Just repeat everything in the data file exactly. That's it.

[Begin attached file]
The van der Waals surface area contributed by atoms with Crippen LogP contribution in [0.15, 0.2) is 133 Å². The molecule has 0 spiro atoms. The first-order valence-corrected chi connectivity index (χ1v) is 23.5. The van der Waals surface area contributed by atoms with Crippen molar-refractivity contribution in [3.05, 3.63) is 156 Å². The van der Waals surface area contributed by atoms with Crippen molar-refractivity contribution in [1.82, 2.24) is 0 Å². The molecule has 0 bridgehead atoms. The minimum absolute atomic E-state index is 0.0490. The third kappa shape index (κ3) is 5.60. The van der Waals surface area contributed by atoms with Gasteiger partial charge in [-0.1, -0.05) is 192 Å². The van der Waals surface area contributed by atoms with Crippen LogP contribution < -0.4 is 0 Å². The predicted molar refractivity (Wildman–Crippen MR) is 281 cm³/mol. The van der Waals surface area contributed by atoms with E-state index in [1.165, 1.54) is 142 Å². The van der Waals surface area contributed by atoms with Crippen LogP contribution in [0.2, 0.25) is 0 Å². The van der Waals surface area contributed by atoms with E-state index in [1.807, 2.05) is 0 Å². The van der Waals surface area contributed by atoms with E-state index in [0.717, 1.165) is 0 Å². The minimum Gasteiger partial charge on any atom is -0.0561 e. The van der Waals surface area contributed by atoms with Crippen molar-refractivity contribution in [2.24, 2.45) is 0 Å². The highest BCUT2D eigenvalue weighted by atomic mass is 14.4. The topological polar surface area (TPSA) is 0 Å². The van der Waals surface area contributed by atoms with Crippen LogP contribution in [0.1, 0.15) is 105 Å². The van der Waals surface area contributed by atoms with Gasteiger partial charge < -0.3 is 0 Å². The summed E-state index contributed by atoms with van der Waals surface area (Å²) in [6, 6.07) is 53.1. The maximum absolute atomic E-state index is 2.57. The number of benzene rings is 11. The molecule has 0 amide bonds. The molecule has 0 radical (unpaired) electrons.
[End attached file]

The van der Waals surface area contributed by atoms with Crippen LogP contribution in [0.15, 0.2) is 133 Å². The molecule has 0 spiro atoms. The first-order valence-corrected chi connectivity index (χ1v) is 23.5. The van der Waals surface area contributed by atoms with Crippen molar-refractivity contribution in [3.05, 3.63) is 156 Å². The van der Waals surface area contributed by atoms with Crippen molar-refractivity contribution in [1.82, 2.24) is 0 Å². The molecule has 0 bridgehead atoms. The minimum absolute atomic E-state index is 0.0490. The third kappa shape index (κ3) is 5.60. The van der Waals surface area contributed by atoms with Gasteiger partial charge in [-0.1, -0.05) is 192 Å². The van der Waals surface area contributed by atoms with Crippen LogP contribution < -0.4 is 0 Å². The predicted molar refractivity (Wildman–Crippen MR) is 281 cm³/mol. The van der Waals surface area contributed by atoms with E-state index in [1.165, 1.54) is 142 Å². The van der Waals surface area contributed by atoms with Crippen LogP contribution in [0.2, 0.25) is 0 Å². The van der Waals surface area contributed by atoms with E-state index in [1.807, 2.05) is 0 Å². The van der Waals surface area contributed by atoms with E-state index in [0.717, 1.165) is 0 Å². The minimum Gasteiger partial charge on any atom is -0.0561 e. The van der Waals surface area contributed by atoms with Crippen molar-refractivity contribution in [2.24, 2.45) is 0 Å². The highest BCUT2D eigenvalue weighted by atomic mass is 14.4. The topological polar surface area (TPSA) is 0 Å². The van der Waals surface area contributed by atoms with Crippen LogP contribution in [0.1, 0.15) is 105 Å². The van der Waals surface area contributed by atoms with Gasteiger partial charge < -0.3 is 0 Å². The summed E-state index contributed by atoms with van der Waals surface area (Å²) in [6, 6.07) is 53.1. The maximum absolute atomic E-state index is 2.57. The number of benzene rings is 11. The molecule has 0 amide bonds. The molecule has 0 radical (unpaired) electrons.